An Unusual Criminal Proceeding With A Question About Eye Witness Testimony

We have a weird criminal proceeding occurring here in Travis County. In 1986, 26 year old Timothy Cole was convicted of rape by a Lubbock County jury and sentenced to 25 years in prison. Cole maintained his innocence throughout the trial. In 1995, another prisoner confessed to the crime, but no one really took notice until 1999, when Cole died in prison. At that time, the state called the victim and informed her that Cole had died from complications from asthma. She told the officials she was surprised because her attacker was smoking throughout the attack. And yet nothing happened.

In 2007, authorities finally began listening to Jerry Wayne Johnson, the inmate that had confessed to the crime, and last year DNA testing, under the guidance of Barry Scheck’s Innocence Project, confirmed that Johnson was the attacker. While the DNA test was satisfying, Cole’s family wanted his name cleared.  Unfortunately, Lubbock County refused to do anything about it so in stepped Travis County District Judge Charlie Baird.

Judge Baird is one of the more progressive judges we have. For example, Judge Baird has personally recruited businesses asking them to help give criminal defendants better jobs. He’s also set up a parenting program that offers Saturday parenting classes to some of his probationers, even going the extra step of paying for the program out of campaign funds and attending the weekend sessions with the participants. (To read more about him, you can check out articles from the Austin Chronicle and the Austin American Statesman.)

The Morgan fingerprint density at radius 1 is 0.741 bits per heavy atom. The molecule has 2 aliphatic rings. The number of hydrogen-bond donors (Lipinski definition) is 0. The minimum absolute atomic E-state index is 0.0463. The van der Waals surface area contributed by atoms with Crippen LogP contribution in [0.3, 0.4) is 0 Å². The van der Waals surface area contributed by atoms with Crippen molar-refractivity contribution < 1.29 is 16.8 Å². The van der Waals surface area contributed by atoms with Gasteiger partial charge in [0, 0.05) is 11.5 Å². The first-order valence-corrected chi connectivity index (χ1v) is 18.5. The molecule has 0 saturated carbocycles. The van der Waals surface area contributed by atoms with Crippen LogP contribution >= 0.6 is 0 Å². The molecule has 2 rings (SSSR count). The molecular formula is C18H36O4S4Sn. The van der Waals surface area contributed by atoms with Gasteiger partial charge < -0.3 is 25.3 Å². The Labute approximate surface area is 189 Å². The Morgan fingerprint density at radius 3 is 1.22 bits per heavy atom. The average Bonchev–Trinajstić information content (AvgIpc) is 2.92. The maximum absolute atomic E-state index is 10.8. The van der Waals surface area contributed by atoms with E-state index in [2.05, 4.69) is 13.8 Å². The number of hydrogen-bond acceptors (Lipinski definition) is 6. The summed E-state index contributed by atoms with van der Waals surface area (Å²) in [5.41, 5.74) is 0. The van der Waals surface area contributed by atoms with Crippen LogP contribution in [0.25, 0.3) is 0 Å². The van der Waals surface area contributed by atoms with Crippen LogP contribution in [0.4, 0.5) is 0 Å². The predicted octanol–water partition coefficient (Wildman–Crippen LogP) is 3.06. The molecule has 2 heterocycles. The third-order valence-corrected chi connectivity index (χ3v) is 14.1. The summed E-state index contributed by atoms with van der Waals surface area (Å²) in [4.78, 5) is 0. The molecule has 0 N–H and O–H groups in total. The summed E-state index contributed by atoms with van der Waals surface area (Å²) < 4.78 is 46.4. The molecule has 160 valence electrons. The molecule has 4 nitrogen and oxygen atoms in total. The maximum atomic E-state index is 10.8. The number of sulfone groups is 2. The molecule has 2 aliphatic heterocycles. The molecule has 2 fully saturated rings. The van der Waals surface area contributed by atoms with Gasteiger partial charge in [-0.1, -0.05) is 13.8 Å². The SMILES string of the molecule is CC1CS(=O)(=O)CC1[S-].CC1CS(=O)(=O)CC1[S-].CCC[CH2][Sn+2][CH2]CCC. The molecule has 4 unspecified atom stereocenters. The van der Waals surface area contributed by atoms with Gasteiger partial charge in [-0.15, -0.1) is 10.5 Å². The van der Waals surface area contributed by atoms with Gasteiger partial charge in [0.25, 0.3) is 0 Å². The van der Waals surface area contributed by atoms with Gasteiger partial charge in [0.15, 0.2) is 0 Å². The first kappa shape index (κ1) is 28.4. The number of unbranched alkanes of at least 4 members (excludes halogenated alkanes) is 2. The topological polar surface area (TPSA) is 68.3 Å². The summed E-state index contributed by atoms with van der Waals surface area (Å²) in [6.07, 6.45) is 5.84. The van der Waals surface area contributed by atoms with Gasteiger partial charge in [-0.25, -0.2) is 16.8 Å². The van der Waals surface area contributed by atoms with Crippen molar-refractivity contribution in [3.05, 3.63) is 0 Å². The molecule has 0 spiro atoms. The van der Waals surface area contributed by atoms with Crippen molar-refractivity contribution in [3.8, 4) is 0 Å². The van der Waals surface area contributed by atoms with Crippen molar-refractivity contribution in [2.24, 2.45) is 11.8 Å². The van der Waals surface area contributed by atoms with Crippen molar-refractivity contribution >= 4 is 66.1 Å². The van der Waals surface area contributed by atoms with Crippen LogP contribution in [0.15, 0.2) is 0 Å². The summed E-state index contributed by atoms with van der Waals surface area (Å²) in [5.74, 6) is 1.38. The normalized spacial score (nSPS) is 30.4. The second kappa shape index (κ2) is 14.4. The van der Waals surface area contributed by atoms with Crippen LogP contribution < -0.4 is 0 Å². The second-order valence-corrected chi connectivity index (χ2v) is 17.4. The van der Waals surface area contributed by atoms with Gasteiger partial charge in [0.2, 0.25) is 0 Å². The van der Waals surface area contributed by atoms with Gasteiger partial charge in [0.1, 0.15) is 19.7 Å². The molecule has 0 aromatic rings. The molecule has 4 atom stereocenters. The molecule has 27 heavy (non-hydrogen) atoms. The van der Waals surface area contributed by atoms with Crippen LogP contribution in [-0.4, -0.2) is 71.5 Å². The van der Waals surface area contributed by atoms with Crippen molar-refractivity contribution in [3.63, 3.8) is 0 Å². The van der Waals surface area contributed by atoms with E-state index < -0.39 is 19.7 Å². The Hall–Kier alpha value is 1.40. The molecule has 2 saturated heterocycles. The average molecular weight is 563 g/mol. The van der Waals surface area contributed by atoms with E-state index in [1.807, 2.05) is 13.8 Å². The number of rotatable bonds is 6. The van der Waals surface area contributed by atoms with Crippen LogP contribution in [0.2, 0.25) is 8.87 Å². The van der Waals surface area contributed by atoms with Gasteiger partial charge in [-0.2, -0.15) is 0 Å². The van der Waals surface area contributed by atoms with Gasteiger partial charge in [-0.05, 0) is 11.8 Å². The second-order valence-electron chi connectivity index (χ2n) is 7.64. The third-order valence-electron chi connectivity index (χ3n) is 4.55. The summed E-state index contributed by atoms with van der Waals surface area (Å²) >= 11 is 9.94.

Judge Baird is conducting a two day hearing to clear Cole’s name. Judge Baird contends that the Texas Constitution requires courts to remedy a wrong they have caused (for a different viewpoint, see Paul Kennedy’s post “Is Innocence a Bar to Execution?”). At the end of the hearing today, Timothy Cole is likely to become the first Texan to be posthumously cleared of a crime.

But it also struck me that Cole’s conviction is a great example of the dangers of eyewitness testimony. Cole was convicted primarily on the identification of the victim, who picked Cole out of a “lineup” (I use that term loosely; she was apparently given a color photo of Cole and black and white photos of other potential perpetrators.).

For years, experts have been concerned about the reliability of eye witnesses (a famous study on the issue that looked at eye witnesses’ reliability in recall information regarding car wrecks was published way back in 1978). And during yesterday’s hearing, attorneys from the Innocence Project called as an expert witness, Mike Ware, a Dallas County prosecutor. As you may know, Dallas County has seen 19 people exonerated through DNA testing in the last couple of years, and Ware said that all but one of those cases involved a mistaken identification.

It’s known that eye-witness testimony is a problem, and yet it still remains the holy grail in the courtroom. What are we as lawyers supposed to do about that? I don’t really have any answers, just a lot of questions.

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Fight Over Constitutionality of Medical Malpractice Limits